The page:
The sharp and unexpected fall in WTI crude prices, slumping to a negative territory for May 20 contract can have significant bearing on the Indian economy. Let us analyse its implications and what can be done to utilise this windfall.
Indian crude price is not directly related to US WTI crude price, but price is benchmarked to international benchmark like Brent and prices of other oil producing countries. However, crude oil prices in general have been on sharp decline, as given in the paragraph below, both due to demand destruction following projected negative growth in most parts of the globe and a supply glut.
For the year 2020-21, India had budgeted a $105 billion crude import bill at an estimated average price of $66 per barrel. The estimated price at the time of budget in February 2020 was based on prevailing price then. For example, Brent prices for December 2019 was $69, and for January 2020 was $64. But when coronavirus broke out in China and was quickly followed in the rest of the world, crude prices started sliding. For February 2020, it stood at $56, March 2020 at $32 and April so far at $21. Even if the average price of crude starts bouncing back upwards, triggered through supply cuts and improvement in economy after a few months, the average price for the year will remain around $40 per barrel, and our import bill will be around $64 billion. In other words, reduction in our import bill would translate to at least $40 billion, without factoring our demand reduction. This is almost twice the fiscal stimulus of $23 billion announced by the Finance Minister to fight COVID-19. Or to put it differently, this year we have a health budget of Rs 69,000 crore, approximately $9 billion. So, thanks to the sharp fall in crude price, we will have savings of more than 4 times our health annual budget.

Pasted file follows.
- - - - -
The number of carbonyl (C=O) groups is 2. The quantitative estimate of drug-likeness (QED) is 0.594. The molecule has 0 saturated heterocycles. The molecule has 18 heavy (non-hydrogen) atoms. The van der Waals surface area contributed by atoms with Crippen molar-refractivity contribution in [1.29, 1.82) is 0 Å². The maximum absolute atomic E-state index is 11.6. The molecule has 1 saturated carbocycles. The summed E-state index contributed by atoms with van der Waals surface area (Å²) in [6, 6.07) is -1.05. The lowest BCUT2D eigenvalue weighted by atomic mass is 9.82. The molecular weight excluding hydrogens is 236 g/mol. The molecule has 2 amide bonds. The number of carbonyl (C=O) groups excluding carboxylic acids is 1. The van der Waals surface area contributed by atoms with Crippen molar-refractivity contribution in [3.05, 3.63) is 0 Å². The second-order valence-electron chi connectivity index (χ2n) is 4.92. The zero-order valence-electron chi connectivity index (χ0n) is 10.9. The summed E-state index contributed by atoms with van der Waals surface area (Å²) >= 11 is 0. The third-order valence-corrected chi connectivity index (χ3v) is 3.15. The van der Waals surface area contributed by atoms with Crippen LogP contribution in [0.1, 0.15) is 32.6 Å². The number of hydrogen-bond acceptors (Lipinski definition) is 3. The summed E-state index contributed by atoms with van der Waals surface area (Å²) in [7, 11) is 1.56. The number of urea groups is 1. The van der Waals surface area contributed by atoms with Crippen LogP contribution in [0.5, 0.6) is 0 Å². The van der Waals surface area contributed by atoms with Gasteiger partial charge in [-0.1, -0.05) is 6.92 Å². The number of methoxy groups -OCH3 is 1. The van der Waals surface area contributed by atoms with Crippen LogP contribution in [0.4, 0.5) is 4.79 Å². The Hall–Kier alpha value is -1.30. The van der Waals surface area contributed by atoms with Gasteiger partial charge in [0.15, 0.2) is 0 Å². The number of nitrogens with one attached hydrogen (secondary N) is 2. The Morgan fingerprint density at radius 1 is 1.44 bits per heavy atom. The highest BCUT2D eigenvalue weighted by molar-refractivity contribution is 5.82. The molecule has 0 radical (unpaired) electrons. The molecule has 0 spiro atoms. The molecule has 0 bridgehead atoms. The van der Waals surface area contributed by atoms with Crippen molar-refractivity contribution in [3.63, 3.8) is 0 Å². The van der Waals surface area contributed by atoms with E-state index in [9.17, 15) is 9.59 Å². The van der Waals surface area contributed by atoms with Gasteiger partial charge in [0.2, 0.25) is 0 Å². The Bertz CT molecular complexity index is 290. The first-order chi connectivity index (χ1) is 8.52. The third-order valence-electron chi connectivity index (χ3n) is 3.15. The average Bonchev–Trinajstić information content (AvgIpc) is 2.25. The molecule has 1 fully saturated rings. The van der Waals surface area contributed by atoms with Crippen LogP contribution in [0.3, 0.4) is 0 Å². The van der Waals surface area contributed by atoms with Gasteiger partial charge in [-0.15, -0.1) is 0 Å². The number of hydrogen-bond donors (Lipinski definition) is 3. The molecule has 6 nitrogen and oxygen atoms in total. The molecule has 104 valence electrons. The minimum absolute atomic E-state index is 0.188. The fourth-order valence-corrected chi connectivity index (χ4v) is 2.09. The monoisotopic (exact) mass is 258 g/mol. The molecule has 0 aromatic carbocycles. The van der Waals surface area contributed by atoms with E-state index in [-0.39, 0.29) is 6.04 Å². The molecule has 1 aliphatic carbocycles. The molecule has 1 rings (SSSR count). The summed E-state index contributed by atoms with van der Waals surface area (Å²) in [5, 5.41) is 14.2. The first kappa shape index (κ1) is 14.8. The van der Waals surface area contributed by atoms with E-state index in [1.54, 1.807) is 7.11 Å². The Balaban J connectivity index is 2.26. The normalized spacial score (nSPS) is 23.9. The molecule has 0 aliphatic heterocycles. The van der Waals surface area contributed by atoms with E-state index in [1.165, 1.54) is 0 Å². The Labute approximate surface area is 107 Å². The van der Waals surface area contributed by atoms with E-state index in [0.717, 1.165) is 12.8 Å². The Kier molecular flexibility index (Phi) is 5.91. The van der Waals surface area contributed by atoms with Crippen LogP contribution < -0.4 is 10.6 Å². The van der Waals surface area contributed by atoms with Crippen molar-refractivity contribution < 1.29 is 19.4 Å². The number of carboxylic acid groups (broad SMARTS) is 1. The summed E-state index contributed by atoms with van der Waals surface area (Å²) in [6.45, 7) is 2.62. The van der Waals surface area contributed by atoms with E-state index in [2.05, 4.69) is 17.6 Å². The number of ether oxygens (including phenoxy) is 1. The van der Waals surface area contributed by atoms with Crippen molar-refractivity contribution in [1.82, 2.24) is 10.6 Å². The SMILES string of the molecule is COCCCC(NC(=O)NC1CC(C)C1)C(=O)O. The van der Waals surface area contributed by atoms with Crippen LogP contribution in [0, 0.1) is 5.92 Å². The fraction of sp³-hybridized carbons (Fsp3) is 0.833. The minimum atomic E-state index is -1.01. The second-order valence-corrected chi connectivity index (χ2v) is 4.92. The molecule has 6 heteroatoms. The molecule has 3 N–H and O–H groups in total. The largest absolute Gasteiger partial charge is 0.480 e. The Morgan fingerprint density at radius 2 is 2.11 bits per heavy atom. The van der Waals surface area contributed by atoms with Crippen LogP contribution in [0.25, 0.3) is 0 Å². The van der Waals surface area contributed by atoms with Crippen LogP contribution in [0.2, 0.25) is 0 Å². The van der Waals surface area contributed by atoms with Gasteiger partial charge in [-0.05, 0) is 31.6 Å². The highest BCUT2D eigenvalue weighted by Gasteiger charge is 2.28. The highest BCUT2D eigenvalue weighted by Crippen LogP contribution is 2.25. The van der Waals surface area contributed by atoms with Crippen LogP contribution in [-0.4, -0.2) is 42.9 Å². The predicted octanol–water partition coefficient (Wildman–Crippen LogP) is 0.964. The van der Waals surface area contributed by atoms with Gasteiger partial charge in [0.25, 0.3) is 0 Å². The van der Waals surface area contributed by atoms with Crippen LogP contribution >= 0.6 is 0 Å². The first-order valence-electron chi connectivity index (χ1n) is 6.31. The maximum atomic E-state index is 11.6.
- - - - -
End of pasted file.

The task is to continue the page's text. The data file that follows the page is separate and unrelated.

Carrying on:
So, this is a windfall for the Indian government. I have three suggestions, which I believe can be met from approximate Rs 3 lakh crore savings due to reduced crude import bill. We have a poor health infrastructure, and spend less than 1 per cent of our GDP on health. That is precisely one of the reasons why we stand at 129th in terms of Human Development Index, with 364 million poor people out of the total 1.3 billion poor people in the world. As pointed out by a McKinsey book, Reimagining India, one of the reasons why poor people cannot come up above the poverty line is unexpected illness or hospitalisation, which takes away all their savings. As per India 2020 handbook, in-patient hospitalisation cost has increased 300 per cent during the last 10 years and more than 80 per cent of expenditure are met from out of pocket (OOP) in absence of any meaningful health care. However, there has been a beginning now with Pradhan Mantri Jan Arogya Yojana.
My suggestions to step up health infrastructure in the background of current health pandemic would be:1. Let us try to have one Primary Health Centre (PHC), a mini hospital, in every Panchayat, to be managed by the Gram Panchayats. We may have to step up personnel requirements in terms of the number of medical and para medical staff in a phased manner in, say, the next 5-6 years.
2. Let all Indians be covered under a medical insurance scheme for an amount that is sufficient to cover even expensive treatment like heart operation, cancer etc which take away lives or life-long savings. Things are not encouraging now, because we cannot even afford to make COVID-19 tests free for all, let alone treatment.
3. Let us step up expenses in research, innovation and facilities to meet mass pandemic like COVID-19 at each state and may be district level.
Health is wealth. If we want to become wealthy, a $5 trillion economy, we need to have healthy people to contribute to the health of the economy. We need to seriously bridge this great divide -- 5th in terms of GDP and an abysmal world ranking of 129 in terms of Human Development Index.(The author is a public policy commentator. Views are personal)
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